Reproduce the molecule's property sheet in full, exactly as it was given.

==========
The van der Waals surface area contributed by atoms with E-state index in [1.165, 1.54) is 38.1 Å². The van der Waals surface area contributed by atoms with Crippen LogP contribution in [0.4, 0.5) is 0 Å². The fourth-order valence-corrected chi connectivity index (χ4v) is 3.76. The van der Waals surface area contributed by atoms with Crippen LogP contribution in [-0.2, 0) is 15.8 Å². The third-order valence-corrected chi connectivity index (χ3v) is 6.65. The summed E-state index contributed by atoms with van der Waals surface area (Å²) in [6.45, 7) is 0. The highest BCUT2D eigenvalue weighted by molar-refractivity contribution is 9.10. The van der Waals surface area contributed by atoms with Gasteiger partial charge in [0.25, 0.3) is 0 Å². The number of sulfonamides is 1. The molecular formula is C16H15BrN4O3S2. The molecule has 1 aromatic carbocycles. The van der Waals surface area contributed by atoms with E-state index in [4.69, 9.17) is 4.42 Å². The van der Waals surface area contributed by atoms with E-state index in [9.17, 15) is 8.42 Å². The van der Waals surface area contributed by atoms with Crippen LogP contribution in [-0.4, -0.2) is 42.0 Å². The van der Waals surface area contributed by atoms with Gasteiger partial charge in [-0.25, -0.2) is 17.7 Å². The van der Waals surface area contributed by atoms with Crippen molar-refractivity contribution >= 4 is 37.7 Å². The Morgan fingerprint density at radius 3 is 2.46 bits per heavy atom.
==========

The van der Waals surface area contributed by atoms with E-state index in [1.165, 1.54) is 38.1 Å². The van der Waals surface area contributed by atoms with Crippen LogP contribution in [0.4, 0.5) is 0 Å². The fourth-order valence-corrected chi connectivity index (χ4v) is 3.76. The van der Waals surface area contributed by atoms with Crippen LogP contribution in [-0.2, 0) is 15.8 Å². The third-order valence-corrected chi connectivity index (χ3v) is 6.65. The summed E-state index contributed by atoms with van der Waals surface area (Å²) in [6.45, 7) is 0. The highest BCUT2D eigenvalue weighted by molar-refractivity contribution is 9.10. The van der Waals surface area contributed by atoms with Gasteiger partial charge in [0.25, 0.3) is 0 Å². The number of sulfonamides is 1. The molecular formula is C16H15BrN4O3S2. The molecule has 1 aromatic carbocycles. The van der Waals surface area contributed by atoms with E-state index in [4.69, 9.17) is 4.42 Å². The van der Waals surface area contributed by atoms with E-state index in [9.17, 15) is 8.42 Å². The van der Waals surface area contributed by atoms with Crippen LogP contribution in [-0.4, -0.2) is 42.0 Å². The van der Waals surface area contributed by atoms with Gasteiger partial charge in [-0.25, -0.2) is 17.7 Å². The van der Waals surface area contributed by atoms with Crippen molar-refractivity contribution >= 4 is 37.7 Å². The Morgan fingerprint density at radius 3 is 2.46 bits per heavy atom.